I have a robin nest in my shed in Southwick, West Sussex. Four eggs laid by 23rd April, only one chick has ever been seen. Chick was born Sat 9th / Sun 10th May.
For some reason YouTube pulled the first two streams after 72 hours or so citing a 'violation of community guidelines' God knows why. Hence be prepared for the stream to be updated. Below are two links, the first is the YouTube stream; the second is to my website where I've embedded the stream. If it goes down again I'll embed another in the same place so you can find it easily. This means I won't have to repost a new stream link every time.
The adult robins are very tame - yesterday I was raking away a load of ivy that I'd removed from a wall and dumped on the lawn a few days earlier. As I was raking it the male (I think) was picking insects out of the remains and going in and out of the shed to feed the chick. He came with a couple of feet of my own feet and the rake a number of times. We watch from the sun-room, they enter the shed via the eaves, then appear on screen. Addictive viewing.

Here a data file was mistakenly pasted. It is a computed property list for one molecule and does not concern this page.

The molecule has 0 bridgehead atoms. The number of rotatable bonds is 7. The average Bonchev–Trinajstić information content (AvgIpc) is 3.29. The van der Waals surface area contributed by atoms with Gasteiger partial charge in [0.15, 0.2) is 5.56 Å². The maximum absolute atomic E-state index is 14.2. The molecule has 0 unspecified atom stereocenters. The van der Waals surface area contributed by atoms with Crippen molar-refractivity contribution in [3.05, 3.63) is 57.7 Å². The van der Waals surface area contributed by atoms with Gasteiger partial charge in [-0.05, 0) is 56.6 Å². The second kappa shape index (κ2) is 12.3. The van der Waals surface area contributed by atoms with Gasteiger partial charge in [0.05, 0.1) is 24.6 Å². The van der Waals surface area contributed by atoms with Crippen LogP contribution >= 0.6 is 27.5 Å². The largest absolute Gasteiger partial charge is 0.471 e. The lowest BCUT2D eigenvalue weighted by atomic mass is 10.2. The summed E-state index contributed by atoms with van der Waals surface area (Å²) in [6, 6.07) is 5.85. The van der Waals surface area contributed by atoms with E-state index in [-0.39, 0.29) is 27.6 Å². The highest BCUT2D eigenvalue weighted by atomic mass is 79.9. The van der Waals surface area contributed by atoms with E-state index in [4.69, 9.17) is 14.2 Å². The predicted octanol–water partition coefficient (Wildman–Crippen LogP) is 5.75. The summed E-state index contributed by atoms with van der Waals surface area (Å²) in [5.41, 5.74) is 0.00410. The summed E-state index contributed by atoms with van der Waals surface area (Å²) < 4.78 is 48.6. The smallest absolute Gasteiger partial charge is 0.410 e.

2013 photos & vids here
eff37 on Flickr
Unicum arbustum haud alit duos erithacos
(One bush does not shelter two Robins)
Zenodotus (3rd Century B.C.)
ADVICE PLEASE. Robin aged approx 10 days has fallen / got out of the nest on the box on the shelf in the shed, and is now wedged in and under the leaves that the nest was made on. Seems to have buried itself somewhat. Still moving but might be stuck - looks it to me. What should I do - carefully pop it back in the nest or not interfere? There's no danger of cats etc the shed is safe, but I'm concerned that it can't get anywhere from where it is, even if it is an early fledgeling, which I doubt given it's age. I'd welcome feedback ASAP please!
In reply to monkeycheese:
It's considerably smaller than the adult but with feathers / down, approx 10 days old. Spoke to an RSPB chap who advised to move it in view if it's buried. I lifted it gently with a cardboard scoop from under the leaves and it suddenly got very agitated and flapped off the cardboard and more by luck than judgement, landed back in the nest. Stream going live again ASAP.
We spend 90% of net income on conservation, public education and advocacy
The RSPB is a member of BirdLife International. Find out more about the partnership
© The Royal Society for the Protection of Birds (RSPB) is a registered charity: England and Wales no. 207076, Scotland no. SC037654